The Nintendo Switch has just seen three new games added to its Nintendo Switch Online service, in the form of Congo’s Caper and Rival Turf! for the SNES library, and Pinball for the NES library. The new additions will be available to both standard and Expansion Pack subscribers, marking the first ream of new content for standard subscribers since March 30.
Releasing in Japan way back in 1984, Pinball for the Nintendo Entertainment System was an early programming project of the late fourth President of Nintendo Satoru Iwata, co-developed with Satoshi Matsuoka. The game is technically a Mario title, as it features Mario rescuing Pauline with his mighty Breakout-esque paddle.
Congo’s Caper was released by the now-defunct Data East back in 1992, and was deemed by Nintendo Power to not “do anything that Super Mario World and countless other games have done just as well.” Similarly, 1992’s Rival Turf! comes from the now-defunct Jaleco and was scathingly ruled by NintendoLife as “inferior [to Final Fight] in practically every single way imaginable.”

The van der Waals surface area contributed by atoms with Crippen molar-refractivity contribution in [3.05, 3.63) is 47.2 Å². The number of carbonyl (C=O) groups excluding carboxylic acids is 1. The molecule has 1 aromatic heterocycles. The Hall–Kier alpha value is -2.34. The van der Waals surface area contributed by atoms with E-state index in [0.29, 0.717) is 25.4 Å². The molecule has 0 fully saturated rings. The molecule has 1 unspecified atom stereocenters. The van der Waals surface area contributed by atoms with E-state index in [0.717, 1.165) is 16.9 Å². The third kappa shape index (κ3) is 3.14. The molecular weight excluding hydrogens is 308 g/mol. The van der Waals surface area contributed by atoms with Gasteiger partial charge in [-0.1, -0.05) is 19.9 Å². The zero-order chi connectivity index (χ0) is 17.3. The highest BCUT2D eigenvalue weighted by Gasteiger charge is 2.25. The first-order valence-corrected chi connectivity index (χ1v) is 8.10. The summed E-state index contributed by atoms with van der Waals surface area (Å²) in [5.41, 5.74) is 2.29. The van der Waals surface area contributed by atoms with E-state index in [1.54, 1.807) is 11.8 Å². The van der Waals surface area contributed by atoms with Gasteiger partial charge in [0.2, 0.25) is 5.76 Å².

Subscribers with a Japanese Nintendo Switch Online account saw a different title in the place of Congo’s Caper – 1994’s Umihara Kawasa. The game entails you playing as a little sushi cook in a seemingly terrifying sealife-dominated world where you use your fishing rod to defeat enemies and traverse platforming challenges with rope physics.
It’s a little hard to muster enthusiasm over the latest additions, particularly with Sony revealing the PS Plus Extra and Premium games list and the Xbox Game Pass June 2022 list showcasing a mix of new games like Escape Academy and heavy-hitters like Assassin’s Creed Origins. Fans on Twitter have also continued to clamber for a higher quality of titles from the service, with Nintendo-published games like Super Mario RPG remaining ever-elusive from the handheld.
However, an upside of the Nintendo Switch Online’s catalogue in the face of its rivals is that it doesn’t lose titles so easily – or at all, so far as we’ve seen in the nearly four years since the service’s launch. Seemingly what it lacks in punchy updates it makes up for with consistency, so at least you can expect Pinball to stick around long enough for you to get your kicks from it.